August 14 is Financial Awareness Day, but everyday can be a day that helps get you to your financial goals. And if debt is weighing you down and preventing you from achieving financial freedom, there’s no time like the present to start your journey.
What is Financial Awareness?
Financial awareness (oftentimes called “financial literacy”) is about understanding where our money goes, how to create and manage a budget and planning for our future.
When we don’t have a clear understanding of finances, we can get ourselves into some financial hot waters - like having too much credit card debt which can prevent us from achieving our financial goals - whether it be buying a new car, buying a home, saving for a fun trip, helping our kids in college, or being comfortable in our retirement.
Where to Begin?
The first place to begin is knowing what you have to work with, so start by answering these questions:
- How much is my net monthly income?
- How much are my monthly fixed expenses?
- How much are my monthly non-fixed expenses?
Next, you may need to change your mindset - you need to want to make the commitment to finally pay down (or pay off) that debt. This may be a long process for you, if you have a lot of debt or have never made a budget, but one thing is for sure: if you keep your eye on the prize, you can and will achieve a debt-free life.
Next, you begin at the beginning…we’ve devised a 7-step checklist to help you take control of your finances. Some of these steps can be done together, especially if you’re motivated to get ahead financially. You may already be further along in these steps – that’s great! You can jump ahead or revisit any of these steps whenever your finances need a tune-up. This checklist is merely a guide to help you on your debt-free journey.
7-Step Checklist to a Debt-free Life
Step 1 – Take Stock of Your Debt
Look at your bank account and credit card statements to make a list of all your expenses. Some may be planned, or some may have been spur-of-the-moment purchases – a surprise vet bill, a water heater that needed replaced or a splurge on an outfit that was finally on sale.
Whatever the expense, it needs to go down on the list. Start by creating a list of all the bills you know you have – it might be easier to group them together such as:
- Property Taxes- if not paid through mortgage
- Homeowners/Renters Insurance
- Car Payment
- Car Insurance
Once you review your statements and list out your expenses, you may be surprised to learn that the little things can add up to big money. Don’t blame yourself, racking up debt, especially on things we don’t need, is very typical in our credit card society If we all used cash to pay for everything else, we’d know exactly how much everything added up to…and when we ran out of money, we wouldn’t be able to buy anything else.
So, this realization brings us to Step 2 – stop using your credit cards.
Your Turn: Click on one of the Microsoft Excel documents to create your budget - you can choose a Household Budget or a Personal Individual Budget.
Step 2 – Stop Using Your Credit Cards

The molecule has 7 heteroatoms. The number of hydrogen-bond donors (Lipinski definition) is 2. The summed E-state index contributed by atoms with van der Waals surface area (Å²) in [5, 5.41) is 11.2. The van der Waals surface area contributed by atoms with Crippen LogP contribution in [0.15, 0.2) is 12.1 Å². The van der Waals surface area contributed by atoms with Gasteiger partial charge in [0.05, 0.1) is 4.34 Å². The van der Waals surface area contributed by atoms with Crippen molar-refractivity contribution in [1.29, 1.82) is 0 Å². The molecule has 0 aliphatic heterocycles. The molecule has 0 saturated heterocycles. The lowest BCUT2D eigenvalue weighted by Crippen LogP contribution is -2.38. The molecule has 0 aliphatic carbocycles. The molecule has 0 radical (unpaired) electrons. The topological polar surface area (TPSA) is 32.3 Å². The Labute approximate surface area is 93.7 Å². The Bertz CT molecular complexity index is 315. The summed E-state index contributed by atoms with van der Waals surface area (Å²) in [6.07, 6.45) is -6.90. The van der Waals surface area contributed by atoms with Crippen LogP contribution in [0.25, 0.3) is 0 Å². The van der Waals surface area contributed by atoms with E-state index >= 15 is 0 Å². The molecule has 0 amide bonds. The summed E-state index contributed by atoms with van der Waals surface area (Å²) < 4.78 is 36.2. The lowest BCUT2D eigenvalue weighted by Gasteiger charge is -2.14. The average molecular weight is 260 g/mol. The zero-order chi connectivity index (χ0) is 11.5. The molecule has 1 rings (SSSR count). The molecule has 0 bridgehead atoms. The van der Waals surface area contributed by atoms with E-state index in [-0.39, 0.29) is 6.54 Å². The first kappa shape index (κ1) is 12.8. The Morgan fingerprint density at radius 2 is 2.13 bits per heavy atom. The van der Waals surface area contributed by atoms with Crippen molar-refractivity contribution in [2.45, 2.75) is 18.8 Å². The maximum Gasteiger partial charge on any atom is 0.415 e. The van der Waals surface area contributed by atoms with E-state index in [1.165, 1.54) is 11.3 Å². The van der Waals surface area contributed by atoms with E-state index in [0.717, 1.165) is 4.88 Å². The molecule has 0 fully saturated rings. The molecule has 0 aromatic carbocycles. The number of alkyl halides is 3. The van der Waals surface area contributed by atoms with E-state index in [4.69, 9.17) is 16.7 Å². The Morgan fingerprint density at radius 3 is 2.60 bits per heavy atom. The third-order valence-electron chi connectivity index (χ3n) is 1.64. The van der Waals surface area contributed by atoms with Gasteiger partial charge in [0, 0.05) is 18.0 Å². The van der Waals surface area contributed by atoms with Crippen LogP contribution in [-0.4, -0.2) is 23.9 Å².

We get it, not using our credit cards is easier said than done. There are some items that we really should use credit cards for – renting a car or booking a trip – because of the additional security using a credit card affords. But for this step, focus on not racking up more debt. Stop using your credit cards for non-emergency items – use your debit card instead.
Some other ideas to get yourself out of the habit of using credit cards:
- Skip your weekly trips that usually have you buying too many non-essentials.
- Start brown-bagging your work lunch.
- Brew your own coffee.
- Carpool to help cut down on auto-expenses.
- Wash your own car.
Once you get into the habit of spending only on essentials, you can make real progress toward paying down that debt.
Don’t forget to make the minimum payments on every line of credit and loan you have open. Neglecting your debt will only pull you deeper into the pit.
Your Turn: Download our mobile app so you can always check your balance to make sure you have the money before making that purchase whether it’s putting gas in the car or buying that outfit on sale.
Step 3 – Create a Budget
Now is the perfect time to create your budget. Some people like to start with making a budget first which does make sense, but creating a budget can be overwhelming, especially if you haven’t done steps 1 & 2. And oftentimes people only include the required items in their budgets (house, car payment, student loan) and leave out those extra non-fixed expenses (Starbucks, car washes, annual doctor/vet visits) because they hadn’t realized how much they were actually spending each month.
Since you’ve already created categories of your expenses in Step 1, you can use those same categories to create your monthly budget and put them into a spreadsheet or use an online tool to manage your budget.
There are many free budget tools out there if you search “free budget calculator”. In this article, we have provided a couple of links to Microsoft Excel budget spreadsheets – one for Personal Monthly Budget which is great for one person and Household Monthly Budget which works well if you have more than 1 income.
The good thing about a budget calculator instead of just using lists is you get the income and expenses calculated and the remaining available each month. You can also go back at the end of each month and enter your actuals to keep better track of those extra costs you weren’t anticipating.
Your Turn: If you haveen't already, create your budget - you can choose either of these Microsoft Excel documents - select a Household Budget or a Personal Individual Budget.
Step 4 – Negotiate or Consolidate High Interest Rates for Lower Interest Rates